Xbitlabs have seen a document which reveals the cache structure of AMD’s next-gen Bulldozer architecture. The document relates to Orochi – featuring four Bulldozer modules, or eight physical cores. Each module contains 2MB L2 cache shared between the two cores. 8MB L3 cache will be shared amongst all four modules. The total cache in the Bulldozer eight-core CPU is thus 16MB, compared to 9MB for Phenom II X6 CPUs. That is a 77% increase in cache despite only a 33% increase in core count.

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Xbitlabs have seen a document which reveals the cache structure of AMD’s
next-gen Bulldozer architecture. The document relates to Orochi -
featuring four Bulldozer modules, or eight physical cores. Each module
contains 2MB L2 cache shared between the two cores. 8MB L3 cache will be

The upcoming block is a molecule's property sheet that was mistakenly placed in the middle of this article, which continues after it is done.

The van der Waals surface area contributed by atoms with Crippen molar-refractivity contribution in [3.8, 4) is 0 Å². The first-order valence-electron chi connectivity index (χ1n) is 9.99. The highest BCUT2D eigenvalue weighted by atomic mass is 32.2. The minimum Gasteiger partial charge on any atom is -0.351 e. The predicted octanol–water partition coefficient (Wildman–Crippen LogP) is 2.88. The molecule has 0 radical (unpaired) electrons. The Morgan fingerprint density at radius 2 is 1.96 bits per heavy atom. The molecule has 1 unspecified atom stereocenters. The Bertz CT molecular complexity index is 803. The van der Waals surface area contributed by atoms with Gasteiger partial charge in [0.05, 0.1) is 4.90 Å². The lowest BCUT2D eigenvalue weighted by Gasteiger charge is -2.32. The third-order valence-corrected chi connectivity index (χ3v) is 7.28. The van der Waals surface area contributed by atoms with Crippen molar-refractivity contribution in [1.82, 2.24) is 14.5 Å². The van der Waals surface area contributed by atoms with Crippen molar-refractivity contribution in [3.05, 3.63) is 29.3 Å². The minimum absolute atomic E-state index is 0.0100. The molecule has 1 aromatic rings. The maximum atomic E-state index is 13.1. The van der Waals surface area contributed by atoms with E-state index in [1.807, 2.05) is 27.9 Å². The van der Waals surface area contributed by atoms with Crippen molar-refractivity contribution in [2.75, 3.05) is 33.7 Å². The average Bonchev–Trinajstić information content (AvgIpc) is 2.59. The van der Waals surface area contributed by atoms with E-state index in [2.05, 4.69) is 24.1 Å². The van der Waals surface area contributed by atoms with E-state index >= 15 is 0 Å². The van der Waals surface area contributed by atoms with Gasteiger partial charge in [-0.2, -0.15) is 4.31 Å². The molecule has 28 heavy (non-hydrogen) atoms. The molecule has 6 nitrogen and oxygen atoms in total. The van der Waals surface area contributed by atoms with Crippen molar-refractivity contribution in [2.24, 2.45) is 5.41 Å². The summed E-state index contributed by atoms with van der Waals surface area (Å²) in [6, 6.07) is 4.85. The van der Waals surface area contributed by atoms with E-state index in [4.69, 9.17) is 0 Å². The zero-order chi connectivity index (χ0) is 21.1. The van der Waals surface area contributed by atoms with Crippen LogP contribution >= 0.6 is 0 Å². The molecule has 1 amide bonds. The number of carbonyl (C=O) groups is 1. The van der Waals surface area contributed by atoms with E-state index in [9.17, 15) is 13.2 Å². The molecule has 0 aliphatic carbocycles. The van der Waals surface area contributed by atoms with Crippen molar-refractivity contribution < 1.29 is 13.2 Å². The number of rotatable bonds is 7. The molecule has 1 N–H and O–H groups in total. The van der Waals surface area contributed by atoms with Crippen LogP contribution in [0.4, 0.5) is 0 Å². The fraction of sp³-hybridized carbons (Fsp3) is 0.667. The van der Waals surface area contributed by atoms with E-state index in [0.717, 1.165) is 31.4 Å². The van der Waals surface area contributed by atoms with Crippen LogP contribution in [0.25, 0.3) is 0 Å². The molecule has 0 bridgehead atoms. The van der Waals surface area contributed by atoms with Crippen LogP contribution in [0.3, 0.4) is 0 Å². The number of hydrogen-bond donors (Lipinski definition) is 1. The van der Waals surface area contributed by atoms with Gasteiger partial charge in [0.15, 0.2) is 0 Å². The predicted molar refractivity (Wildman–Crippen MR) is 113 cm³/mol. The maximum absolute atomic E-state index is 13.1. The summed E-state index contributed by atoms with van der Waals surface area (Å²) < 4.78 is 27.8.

shared amongst all four modules. The total cache in the Bulldozer
eight-core CPU is thus 16MB, compared to 9MB for Phenom II X6 CPUs. That
is a 77% increase in cache despite only a 33% increase in core count.

Higher cache per core is a general trend, with Intel upping cache sizes for its LGA2011 Sandy Bridge CPUs – Bulldozer’s purpoted competitor. However, Intel’s approach is different. While Bulldozer features 1MB L2 cache per core, Sandy Bridge retains Nehalem’s 256KB L2 cache per core. However, Sandy Bridge eight-core features a whopping 20MB of L3 cache – more than Bulldozer’s L2+L3 combined. Even Sandy Bridge six-core is expected to feature 15MB L3 cache (as opposed to 12MB for Gulftown).

Indeed, a 8MB L3 cache for Orochi is actually less L3 cache per core than Deneb / Phenom II X4. However, AMD believes in boosting the unified L2 module cache, perhaps to boost single core performance.

Of course, the relevance of the document Xbitlabs is quoting can be questioned – with AMD likely to have made changes since.

Bulldozer is still a long way away. Whilst official release date is still “2011″, a Q4 2011 is widely rumoured.

Reference: Xbitlabs